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Negotiating Tips for the Home Buyer

When it comes to buying a home, the ability and willingness to negotiate is a must for both the buyer and seller. In general, sellers ask for more than they are actually willing to accept and buyers offer less than they are willing to pay. The trick is to find the perfect balance so that you, as a buyer, feel good about the purchase price without leaving the seller feeling insulted.

Know Your Marketnegotiate-price

Real estate is a business that either favors the buyer or seller, hence the terms buyer’s market and seller’s market. When negotiating a purchase price, it’s important to know which of the two you are in. As the buyer, you will have the best chance at a successful negotiation if you research the price of other comparable homes in the area before making an offer.

Make It Personal

When you make an offer, the seller will see nothing more than a piece of paper with some numbers on it that represent the price you are willing to pay. If you really want the seller to take your offer to heart, let them know why you want to buy the home. You can do this by preparing a handwritten letter expressing your interest and the reasons you fell in love with their house. If you have a family, tell them about everyone who will be living in the home. Let them get to know you and allow them to picture the happiness that you can bring to their house. Believe it or not, some sellers actually look at the process like finding a good home for a lost puppy. They want quality people to buy their home, so do your best to show them that you are sincere.

Nobody Likes Rejection

Not every offer is accepted, so don’t be disheartened if your first offer isn’t a winner. In some cases, the seller will make a counteroffer for your consideration. Have you ever heard the old saying, “never take the first offer?” The same is true in real estate, and almost every seller knows it. Your first offer is likely to be less than you are actually willing to pay, which leaves you some bargaining room.

Why Your Offer May Not Be Accepted

There are a number of reasons why a seller may choose to reject an offer, including a feeling that the offer was just too low, the house is newly listed on the market or another offer may be higher than the one you created. In some cases, sellers may also reject an offer that includes owner financing or other requests that are impossible to meet. One example may be an offer that requires the house be available within a certain amount of time. Most contracts require that the seller move out within 30 – 60 days, but anything less would require negotiation.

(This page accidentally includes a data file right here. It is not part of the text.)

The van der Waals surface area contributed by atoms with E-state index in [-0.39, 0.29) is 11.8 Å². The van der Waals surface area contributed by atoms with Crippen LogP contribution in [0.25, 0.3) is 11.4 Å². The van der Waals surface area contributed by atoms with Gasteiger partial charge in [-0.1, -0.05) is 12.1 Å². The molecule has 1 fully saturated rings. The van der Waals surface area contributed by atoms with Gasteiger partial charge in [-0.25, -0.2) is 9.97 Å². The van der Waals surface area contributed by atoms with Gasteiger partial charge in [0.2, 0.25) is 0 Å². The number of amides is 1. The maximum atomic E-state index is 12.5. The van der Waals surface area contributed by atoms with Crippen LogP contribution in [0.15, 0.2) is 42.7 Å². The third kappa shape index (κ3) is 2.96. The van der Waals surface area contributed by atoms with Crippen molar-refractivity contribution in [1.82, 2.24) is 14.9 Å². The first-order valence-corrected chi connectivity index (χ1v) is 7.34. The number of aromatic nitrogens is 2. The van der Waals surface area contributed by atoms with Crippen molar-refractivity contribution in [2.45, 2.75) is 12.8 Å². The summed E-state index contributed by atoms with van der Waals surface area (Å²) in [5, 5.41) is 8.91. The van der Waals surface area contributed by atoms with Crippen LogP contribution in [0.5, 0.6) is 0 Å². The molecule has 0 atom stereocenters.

Read The Fine Print

Before you sign anything relating to a real estate transaction, make sure that you read over every detail of the agreement. If you have any questions, don’t hesitate to ask me. After all, negotiating is a major part of my job!


Looking to buy or sell a home in the MetroWest area? Real estate agent Robert Brown of RE/MAX Executive Realty services areas such as Hopkinton, Hopedale, Milford, Upton, Mendon, and many more. To learn more about MetroWest real estate agent Robert Brown, please visit the Meet Your Agent page on SellMyMetroWestHome.com

Homes for Sale in Hopkinton, MA | Real Estate Agent in Hopkinton, MA
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Homes for Sale in Mendon, MA | Real Estate Agent in Mendon, MA

Negotiating Your Buying Price

There is perhaps no more exciting and nerve-wracking time in the home buying process than when you decide to make an offer on a home. If it is accepted, you will be on your way to owning a new home—if not, you will be forced to make some difficult decisions.

As your Realtor, I will help you get through the process of making an offer on a home. I can give you advice on how much to offer and what concessions you will make. But there are a few decisions you will have to make yourself, and be prepared to stick to them.

How High Will You Go?

real-estate-negotiationsIf your initial offer on the home of your dreams is rejected, the seller will usually come back with a counter offer. In most cases they will ask for a higher purchase price and may refuse some of the items you requested in your initial offer, such as repairs to be done to the home prior to the sale. This is a normal part of negotiations, but especially for first time buyers it can feel like a very frustrating process.

When the counter offer comes back, you will have to decide if the purchase price is one you can live with. Is it within your budget? Is it a fair market price for the home? Your REALTOR® can give you the answer to this second question, but the first is up to you to decide.

What Is Non-Negotiable?

What parts of your offer are you unwilling to back down on? If the house really needs a new roof and you don’t want the expense and hassle of taking care of it yourself, then don’t back down. It might be worth paying a little more in the purchase price with the agreement that the seller will have the roof replaced than to pay less for the house and have to do it yourself.

Decide in advance which items are completely non-negotiable, and stick to your guns. If the seller won’t budge, be prepared to walk away. As hard as it might be to say goodbye to that home you want, you have to be realistic about what you can afford and what work needs doing on the home.

It is very easy to get caught up in the excitement of negotiating and the desire to own that particular home, but try not to let emotions rule your decisions. After all, once you sign those papers and the deal is final, you won’t be able to change your mind.